These first days are more about teaching her to associate calving with being a milking cow and getting her accustomed to the routine, so it is important to avoid any stresses or create bad memories for her at this time. They imprint all of these things firmly in their mind and the consequences could be felt at a later stage.
She has never had a bad experience in the milking shed so she is totally relaxed with the whole experience at this stage.
We plan on sharing the milk with the calf and will leave Blossom with her until weaning time.
The fifth teat is quite prominent but we will not squeeze or try to milk it hoping that it will shrivel and shrink. There are definitely only four quarters, and we need to try to ignore the surplus teat. If we manipulate it she could possibly get mastitis caused by milk remaining in that section. Now we hope that the calf doesn't suckle it.

Today was the fourth day after calving and we followed the same routine with her. The calf was asleep and Lavender came in and behaved perfectly again.
Tonight we took only one litre and her milk is really creamy, that's the Jersey in her, with no colostrum remaining at all.

 Daisy is stress free in the dairy with the leg rope attached.

The leg rope is accepted well by both cows. They were introduced to it slowly.
Firstly by handling the leg and rubbing it all over while talking reassuringly. Do each stage of the training for some days until going onto the next step.
Then put a rope around the leg, hold the rope firmly but not attached or knotted. They will get used to the feel of the rope while still having access to moving the leg.
Then start to put pressure on the rope, pulling the leg back. They will try to kick it off, but not maliciously. They treat it as more of an inconvenience, like dislodging a fly, but will learn to put their leg back in the position quite quickly.
When leg roped, they can't kick forward and our job of putting milking cups onto the teats is much safer.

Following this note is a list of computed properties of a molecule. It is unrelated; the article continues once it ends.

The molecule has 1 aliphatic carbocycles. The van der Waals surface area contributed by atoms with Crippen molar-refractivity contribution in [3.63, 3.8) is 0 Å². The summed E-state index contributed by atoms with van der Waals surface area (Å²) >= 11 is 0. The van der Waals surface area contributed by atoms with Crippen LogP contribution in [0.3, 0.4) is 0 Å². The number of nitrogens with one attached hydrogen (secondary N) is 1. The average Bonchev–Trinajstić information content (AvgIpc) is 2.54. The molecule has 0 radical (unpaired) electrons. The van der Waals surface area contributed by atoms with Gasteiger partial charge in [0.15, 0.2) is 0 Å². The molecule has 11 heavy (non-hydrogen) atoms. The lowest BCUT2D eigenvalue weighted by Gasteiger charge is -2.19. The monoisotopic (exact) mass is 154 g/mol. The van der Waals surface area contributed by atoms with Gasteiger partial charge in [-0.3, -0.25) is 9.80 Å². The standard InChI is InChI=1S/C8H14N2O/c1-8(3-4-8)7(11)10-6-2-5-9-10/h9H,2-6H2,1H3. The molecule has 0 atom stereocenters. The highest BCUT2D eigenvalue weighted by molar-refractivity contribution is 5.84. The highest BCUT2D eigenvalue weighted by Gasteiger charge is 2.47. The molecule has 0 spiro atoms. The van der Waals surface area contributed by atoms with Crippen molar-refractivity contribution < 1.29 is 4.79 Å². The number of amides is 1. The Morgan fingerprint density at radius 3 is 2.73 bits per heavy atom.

Daisy is such an old hand at it now. All that is required to ask her to put her leg back is a slight pressure, or pat, on her flank.
All of our cows, past and present, come into the dairy easily because they enjoy the experience. Well, what's not to like?
A delicious feed of chaff, bran and molasses while the pressure is taken off the udder. Then they are released into the holding paddock where hay is waiting to be eaten, before sauntering back to one of the big paddocks to eat grass, chew cud and sleep all day.
Oh yes, it's a cow's life.

I hope your weekend has been as enjoyable as ours.
Have you got a new addition to your property?
Isn't it wonderful having a "baby in the house" again?


  1. Sweet calf! And interesting to read about your milking routine. We found that our heifer Molly started milking very easily, but Bella who came from a dairy always kicks at the cups and gives us trouble. I suppose she has had bad experiences in the milking shed, whereas Molly associates it with good food and had never had any trouble....

    1. Funny about that isn't it? Our first ever cow that we bought from a dairy farmer was also fractious, yet our own bred and trained are relaxed and well mannered. The leg rope still goes on though, as they can kick at a fly with mighty force just as we're bent over putting the cups on. I want to keep my teeth a bit longer.

  2. Beautiful cow and calf! I found you via Rhonda's reading list :)